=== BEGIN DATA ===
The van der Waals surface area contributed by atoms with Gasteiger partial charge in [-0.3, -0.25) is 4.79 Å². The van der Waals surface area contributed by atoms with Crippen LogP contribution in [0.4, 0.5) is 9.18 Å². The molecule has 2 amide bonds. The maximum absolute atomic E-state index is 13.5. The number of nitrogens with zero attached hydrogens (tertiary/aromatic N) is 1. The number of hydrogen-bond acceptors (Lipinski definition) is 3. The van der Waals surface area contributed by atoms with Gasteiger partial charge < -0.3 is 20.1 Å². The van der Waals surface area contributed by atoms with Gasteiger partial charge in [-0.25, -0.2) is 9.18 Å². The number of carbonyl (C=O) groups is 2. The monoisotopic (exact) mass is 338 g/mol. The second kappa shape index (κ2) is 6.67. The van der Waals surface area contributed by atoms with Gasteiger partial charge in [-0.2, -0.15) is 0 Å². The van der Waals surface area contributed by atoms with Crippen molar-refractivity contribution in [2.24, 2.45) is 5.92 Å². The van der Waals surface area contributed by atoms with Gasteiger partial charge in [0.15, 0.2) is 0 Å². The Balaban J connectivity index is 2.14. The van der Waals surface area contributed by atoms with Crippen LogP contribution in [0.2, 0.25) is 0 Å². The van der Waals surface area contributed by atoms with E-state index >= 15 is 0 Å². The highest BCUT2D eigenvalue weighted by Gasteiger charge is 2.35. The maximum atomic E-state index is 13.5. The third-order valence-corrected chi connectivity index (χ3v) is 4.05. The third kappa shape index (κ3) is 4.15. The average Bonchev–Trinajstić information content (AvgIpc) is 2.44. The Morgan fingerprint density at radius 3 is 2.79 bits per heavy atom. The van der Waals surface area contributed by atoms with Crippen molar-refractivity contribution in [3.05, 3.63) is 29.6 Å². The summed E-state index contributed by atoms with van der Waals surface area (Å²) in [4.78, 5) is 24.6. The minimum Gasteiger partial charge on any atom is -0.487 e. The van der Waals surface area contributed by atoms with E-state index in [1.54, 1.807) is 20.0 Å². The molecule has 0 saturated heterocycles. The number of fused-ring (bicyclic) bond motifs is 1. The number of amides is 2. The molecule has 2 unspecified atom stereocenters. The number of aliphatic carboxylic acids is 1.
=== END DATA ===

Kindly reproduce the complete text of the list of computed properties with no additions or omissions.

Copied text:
The van der Waals surface area contributed by atoms with Gasteiger partial charge in [-0.3, -0.25) is 4.79 Å². The van der Waals surface area contributed by atoms with Crippen LogP contribution in [0.4, 0.5) is 9.18 Å². The molecule has 2 amide bonds. The maximum absolute atomic E-state index is 13.5. The number of nitrogens with zero attached hydrogens (tertiary/aromatic N) is 1. The number of hydrogen-bond acceptors (Lipinski definition) is 3. The van der Waals surface area contributed by atoms with Gasteiger partial charge < -0.3 is 20.1 Å². The van der Waals surface area contributed by atoms with Gasteiger partial charge in [-0.25, -0.2) is 9.18 Å². The number of carbonyl (C=O) groups is 2. The monoisotopic (exact) mass is 338 g/mol. The second kappa shape index (κ2) is 6.67. The van der Waals surface area contributed by atoms with Gasteiger partial charge in [-0.2, -0.15) is 0 Å². The van der Waals surface area contributed by atoms with Crippen molar-refractivity contribution in [2.24, 2.45) is 5.92 Å². The van der Waals surface area contributed by atoms with Gasteiger partial charge in [0.15, 0.2) is 0 Å². The Balaban J connectivity index is 2.14. The van der Waals surface area contributed by atoms with Crippen LogP contribution in [0.2, 0.25) is 0 Å². The van der Waals surface area contributed by atoms with E-state index >= 15 is 0 Å². The highest BCUT2D eigenvalue weighted by Gasteiger charge is 2.35. The maximum atomic E-state index is 13.5. The third-order valence-corrected chi connectivity index (χ3v) is 4.05. The third kappa shape index (κ3) is 4.15. The average Bonchev–Trinajstić information content (AvgIpc) is 2.44. The Morgan fingerprint density at radius 3 is 2.79 bits per heavy atom. The van der Waals surface area contributed by atoms with Crippen molar-refractivity contribution in [3.05, 3.63) is 29.6 Å². The summed E-state index contributed by atoms with van der Waals surface area (Å²) in [4.78, 5) is 24.6. The minimum Gasteiger partial charge on any atom is -0.487 e. The van der Waals surface area contributed by atoms with E-state index in [1.54, 1.807) is 20.0 Å². The molecule has 0 saturated heterocycles. The number of fused-ring (bicyclic) bond motifs is 1. The number of amides is 2. The molecule has 2 unspecified atom stereocenters. The number of aliphatic carboxylic acids is 1.